3D plotting of growth factor loaded calcium phosphate cement scaffolds

Ashwini Rahul Akkineni, Yongxiang Luo, Matthias Schumacher, Berthold Nies, Anja Lode*, Michael Gelinsky

*Corresponding author for this work

Research output: Contribution to journalArticleAcademicpeer-review

96 Citations (Web of Science)


Additive manufacturing allows to widely control the geometrical features of implants. Recently, we described the fabrication of calcium phosphate cement (CPC) scaffolds by 3D plotting of a storable CPC paste based on water-immiscible carrier liquid. Plotting and hardening is conducted under mild conditions allowing the (precise and local) integration of biological components. In this study, we have developed a procedure for efficient loading of growth factors in the CPC scaffolds during plotting and demonstrated the feasibility of this approach. Bovine serum albumin (BSA) or vascular endothelial growth factor (VEGF), used as model proteins, were encapsulated in chitosan/dextran sulphate microparticles which could be easily mixed into the CPC paste in freeze-dried state. In order to prevent leaching of the proteins during cement setting, usually carried out by immersion in aqueous solutions, the plotted scaffolds were aged in water-saturated atmosphere (humidity). Setting in humidity avoided early loss of loaded proteins but provided sufficient amount of water to allow cement setting, as indicated by XRD analysis and mechanical testing in comparison to scaffolds set in water. Moreover, humidity-set scaffolds were characterised by altered, even improved properties: no swelling or crack formation was observed and accordingly, surface topography, total porosity and compressive modulus of the humidity-set scaffolds differed from those of the water-set counterparts. Direct cultivation of mesenchymal stem cells on the humidity-set scaffolds over 21days revealed their cytocompatibility. Maintenance of the bioactivity of VEGF during the fabrication procedure was proven in indirect and direct culture experiments with endothelial cells.Additive manufacturing techniques allow the fabrication of implants with defined architecture (inner pore structure and outer shape). Especially printing technologies conducted under mild conditions allow additionally the (spatially controlled) integration of biological components such as drugs or growth factors. That enables the generation of individualized implants which can better meet the requirements of a patient and of tissue engineering constructs. To our knowledge, simultaneous printing of biological components was up to now only described for hydrogel/biopolymer-based materials which suffer from poor mechanical properties. In contrast, we have developed a procedure (based on 3D plotting of a calcium phosphate cement paste) for the fabrication of designed and growth factor loaded calcium-phosphate-based scaffolds applicable for bone regeneration. Acta Materialia Inc.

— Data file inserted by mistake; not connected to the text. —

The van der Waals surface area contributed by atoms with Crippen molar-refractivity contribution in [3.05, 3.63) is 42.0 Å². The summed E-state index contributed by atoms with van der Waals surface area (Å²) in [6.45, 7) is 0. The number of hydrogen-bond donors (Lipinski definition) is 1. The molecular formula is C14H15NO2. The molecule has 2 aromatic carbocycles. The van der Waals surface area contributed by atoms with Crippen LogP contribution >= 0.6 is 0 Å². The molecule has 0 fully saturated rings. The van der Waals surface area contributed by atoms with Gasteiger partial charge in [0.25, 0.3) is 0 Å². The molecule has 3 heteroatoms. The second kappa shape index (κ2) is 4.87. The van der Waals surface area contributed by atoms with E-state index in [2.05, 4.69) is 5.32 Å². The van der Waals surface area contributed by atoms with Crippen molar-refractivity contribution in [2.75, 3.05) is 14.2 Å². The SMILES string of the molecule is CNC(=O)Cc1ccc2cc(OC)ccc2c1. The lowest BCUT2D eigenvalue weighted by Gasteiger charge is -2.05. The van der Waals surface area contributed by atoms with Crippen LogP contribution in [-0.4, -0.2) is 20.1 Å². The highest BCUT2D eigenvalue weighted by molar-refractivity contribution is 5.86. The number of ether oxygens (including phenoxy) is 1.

Original languageEnglish
Pages (from-to)264-274
Number of pages11
JournalActa Biomaterialia
Publication statusPublished - 2015
Externally publishedYes

Cite this